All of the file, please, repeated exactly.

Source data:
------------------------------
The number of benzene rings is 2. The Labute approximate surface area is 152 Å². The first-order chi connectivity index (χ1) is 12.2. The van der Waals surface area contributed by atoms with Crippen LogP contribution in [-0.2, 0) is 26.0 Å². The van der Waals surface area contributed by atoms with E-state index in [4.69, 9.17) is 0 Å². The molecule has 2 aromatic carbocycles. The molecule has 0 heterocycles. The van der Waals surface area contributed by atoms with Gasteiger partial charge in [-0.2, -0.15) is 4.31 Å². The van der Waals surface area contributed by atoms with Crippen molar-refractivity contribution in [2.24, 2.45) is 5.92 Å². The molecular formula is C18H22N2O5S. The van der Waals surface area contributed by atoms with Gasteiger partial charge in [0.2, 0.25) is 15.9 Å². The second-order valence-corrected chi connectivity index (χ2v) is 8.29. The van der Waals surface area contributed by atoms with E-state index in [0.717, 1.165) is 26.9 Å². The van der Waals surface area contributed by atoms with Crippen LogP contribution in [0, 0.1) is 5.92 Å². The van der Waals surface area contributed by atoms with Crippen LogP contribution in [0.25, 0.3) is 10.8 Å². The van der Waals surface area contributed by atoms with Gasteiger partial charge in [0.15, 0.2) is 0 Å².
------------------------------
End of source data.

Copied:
The number of benzene rings is 2. The Labute approximate surface area is 152 Å². The first-order chi connectivity index (χ1) is 12.2. The van der Waals surface area contributed by atoms with Crippen LogP contribution in [-0.2, 0) is 26.0 Å². The van der Waals surface area contributed by atoms with E-state index in [4.69, 9.17) is 0 Å². The molecule has 2 aromatic carbocycles. The molecule has 0 heterocycles. The van der Waals surface area contributed by atoms with Gasteiger partial charge in [-0.2, -0.15) is 4.31 Å². The van der Waals surface area contributed by atoms with Crippen molar-refractivity contribution in [2.24, 2.45) is 5.92 Å². The molecular formula is C18H22N2O5S. The van der Waals surface area contributed by atoms with Gasteiger partial charge in [0.2, 0.25) is 15.9 Å². The second-order valence-corrected chi connectivity index (χ2v) is 8.29. The van der Waals surface area contributed by atoms with E-state index in [0.717, 1.165) is 26.9 Å². The van der Waals surface area contributed by atoms with Crippen LogP contribution in [0, 0.1) is 5.92 Å². The van der Waals surface area contributed by atoms with Crippen LogP contribution in [0.25, 0.3) is 10.8 Å². The van der Waals surface area contributed by atoms with Gasteiger partial charge in [0.15, 0.2) is 0 Å².